2014 ASP World Tour Preview
2014 ASP World Tour Preview
In 2014, the Association of Surfing Professionals World Tour is set to relaunch under new management. The goal is to bring surfing to the forefront of the sporting world, giving the men and women on tour a platform to showcase their multitude of talents. While change is blowing in like an onshore wind, one thing remains constant: winning a world title is the end all, be all in competitive surfing. In 2013, Mick Fanning and Carissa Moore claimed the men's and women's ASP world titles, both winning in dramatic fashion. But it's a new year and there's a hungry pack hoping to knock them off the top of the podium. The following are some storylines that are sure to keep us watching all season.
Historically, Mick Fanning has struggled in the years after winning titles, but he's a much more mature, grounded surfer than he was in 2009, when he won his first. Expect him to be right in the mix this year. He has been working closely with his surfboard shaper on refining his equipment, and per usual, his fitness level won't be in question. For Fanning, success in 2014 is dependent on how much he's willing to buckle down and block out the distractions.
This is the wave that won Mick Fanning a world title at the Pipeline Masters in 2013. With his back against the wall (and needing a big score), Fanning paddled into this bomb and clinched his third title. It was as dramatic as any moment in the history of the ASP.
In a back-and-forth race for the 2013 women's ASP world title, Carissa Moore rose to the occasion to claim the second title of her career. Fit, confident and with all of the momentum in the world, she could assert herself this year as the most dominant woman in surfing. She has the talent and drive to easily rattle off five or six more titles. Best of all, she'll do it with an appreciative smile on her face.
With two world titles already in her possession, Carissa Moore is already on a stratospheric ascent to the top of women's professional surfing. When people wonder who's going to match Kelly Slater's 11 titles, it could easily be Moore. As her father prognosticated when she was only 13, "Nobody has any idea how good she's going to be."
Swinging for the fences, the ASP infrastructure is quickly becoming the Kelly Slater show. With his manager Terry Hardy fronting ZoSea (the media group that owns the ASP), Slater also has friends in the broadcast booth. Coincidence? In Slater's pursuit to remake professional surfing in his likeness, his intermingling with the current ASP staff could either be construed as a fantastic conflict of interest or a step in the right direction.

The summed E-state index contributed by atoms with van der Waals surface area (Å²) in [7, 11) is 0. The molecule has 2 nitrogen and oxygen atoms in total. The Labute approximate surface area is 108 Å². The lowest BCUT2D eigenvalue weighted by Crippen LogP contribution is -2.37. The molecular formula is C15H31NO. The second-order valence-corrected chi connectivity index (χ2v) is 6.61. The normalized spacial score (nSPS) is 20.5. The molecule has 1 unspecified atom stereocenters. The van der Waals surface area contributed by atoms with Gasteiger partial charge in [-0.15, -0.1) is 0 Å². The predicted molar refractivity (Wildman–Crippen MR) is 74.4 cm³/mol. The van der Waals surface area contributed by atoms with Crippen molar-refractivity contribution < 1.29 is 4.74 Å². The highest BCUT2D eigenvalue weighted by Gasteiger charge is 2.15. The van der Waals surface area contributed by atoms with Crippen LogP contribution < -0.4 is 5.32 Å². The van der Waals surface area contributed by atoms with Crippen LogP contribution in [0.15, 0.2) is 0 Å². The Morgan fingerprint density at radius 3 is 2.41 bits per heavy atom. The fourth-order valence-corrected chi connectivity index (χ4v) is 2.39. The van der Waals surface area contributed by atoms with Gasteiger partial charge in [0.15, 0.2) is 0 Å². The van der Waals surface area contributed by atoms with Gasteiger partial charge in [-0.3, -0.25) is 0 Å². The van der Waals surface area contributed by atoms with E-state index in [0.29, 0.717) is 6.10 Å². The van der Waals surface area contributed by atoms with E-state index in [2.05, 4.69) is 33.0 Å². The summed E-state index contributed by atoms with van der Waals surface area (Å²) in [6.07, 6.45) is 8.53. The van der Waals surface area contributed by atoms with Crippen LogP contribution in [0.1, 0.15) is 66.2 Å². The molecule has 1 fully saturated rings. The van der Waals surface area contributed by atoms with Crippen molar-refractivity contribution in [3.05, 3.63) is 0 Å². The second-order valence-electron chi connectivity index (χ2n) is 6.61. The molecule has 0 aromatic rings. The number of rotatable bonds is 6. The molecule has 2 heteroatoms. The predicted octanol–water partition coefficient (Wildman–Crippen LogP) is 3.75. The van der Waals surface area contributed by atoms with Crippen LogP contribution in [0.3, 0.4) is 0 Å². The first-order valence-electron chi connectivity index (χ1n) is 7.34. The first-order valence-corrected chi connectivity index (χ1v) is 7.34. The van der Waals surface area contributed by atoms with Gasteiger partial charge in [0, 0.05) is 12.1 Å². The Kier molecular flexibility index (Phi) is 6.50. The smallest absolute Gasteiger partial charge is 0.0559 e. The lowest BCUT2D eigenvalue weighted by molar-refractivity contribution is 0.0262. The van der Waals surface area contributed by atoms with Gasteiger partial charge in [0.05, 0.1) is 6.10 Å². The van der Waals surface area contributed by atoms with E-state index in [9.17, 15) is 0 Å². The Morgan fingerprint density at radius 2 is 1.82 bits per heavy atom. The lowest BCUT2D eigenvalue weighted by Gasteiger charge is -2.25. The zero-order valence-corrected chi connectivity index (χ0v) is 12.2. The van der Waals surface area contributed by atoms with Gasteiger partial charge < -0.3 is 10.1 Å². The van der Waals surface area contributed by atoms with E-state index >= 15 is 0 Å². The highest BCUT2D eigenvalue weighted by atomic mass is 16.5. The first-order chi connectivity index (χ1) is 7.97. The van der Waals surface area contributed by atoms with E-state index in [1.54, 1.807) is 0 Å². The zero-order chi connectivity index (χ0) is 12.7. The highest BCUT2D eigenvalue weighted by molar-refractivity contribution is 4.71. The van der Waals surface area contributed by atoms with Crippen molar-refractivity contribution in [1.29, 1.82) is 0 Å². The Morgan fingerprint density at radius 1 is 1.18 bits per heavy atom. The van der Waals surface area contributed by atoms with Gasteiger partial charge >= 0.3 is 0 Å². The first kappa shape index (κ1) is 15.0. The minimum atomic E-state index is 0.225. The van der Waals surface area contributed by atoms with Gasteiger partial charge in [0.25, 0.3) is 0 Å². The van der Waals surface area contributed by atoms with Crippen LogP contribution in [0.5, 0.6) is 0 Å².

Hoping to defend his Quiksilver Pro title, Slater knows more than anybody that a solid start at the first event of the year is critical. A game of momentum, early wins at either Snapper Rocks, Margaret River or Bells all can play critical roles in determining the year's outcome. Bad results right out of the gate means you're playing from behind all year, and that's tough to do given how long the ASP season is. Last year, Slater missed out on winning his 12th world title by nothing more than a couple of waves, which means every heat counts.
Coming off wins at the Pipeline Masters and the Pipeline Pro, both held in memorable conditions, Slater is as sharp and on point as he's ever been. Somehow he continues to defy age (42) and gravity. It remains to be seen how he fares in the small stuff against kids 20 years younger, but he's made no bones about his intent to try and win a record 12th ASP world title in 2014.
John John Florence
Will 2014 be the year of the Two Johns? In a word, yes. Casual and nonchalant on land, there's a competitive fire starting to burn in his belly. "If you win a world title without Kelly [Slater] on the tour, it's just not the same. I want to beat him," Florence says.
Earning rookie of the year honors in 2013, Nat Young made his hometown of Santa Cruz proud. It couldn't have happened to a nicer guy. Respectful and driven by all the right things, Young wasn't expected to have such a dramatic impact on tour in his first year. "You have to make the most out of every opportunity," he says. In just his second event on tour, he made the finals, and he finished the year ranked eighth. The challenge now is to maintain that high level of success.
If the pro surfing thing doesn't work out, Fitzgibbons has been getting into adventure racing and could easily dominate those ranks with her athletic prowess. Of course, she would love nothing more than to beat Carissa Moore for a world title. She's been right there in the mix for the past couple of years, but somehow keeps getting edged out. If she's not careful, she could end up the female version of Taj Burrow -- an incredible talent but perennial runner-up.
Parkinson was unable to defend his 2012 ASP world title, which isn't a huge surprise. Only Kelly Slater and Andy Irons have been able to notch back-to-back titles in the past 15 years. But last year, Parkinson did prove that his surfing is as clean and vibrant as ever. The man with the best style on tour would love to hoist another world title cup or two before it's all said and done, but as long as folks come out to watch, he's content doing what he's doing. "It's a dream job, really," he says.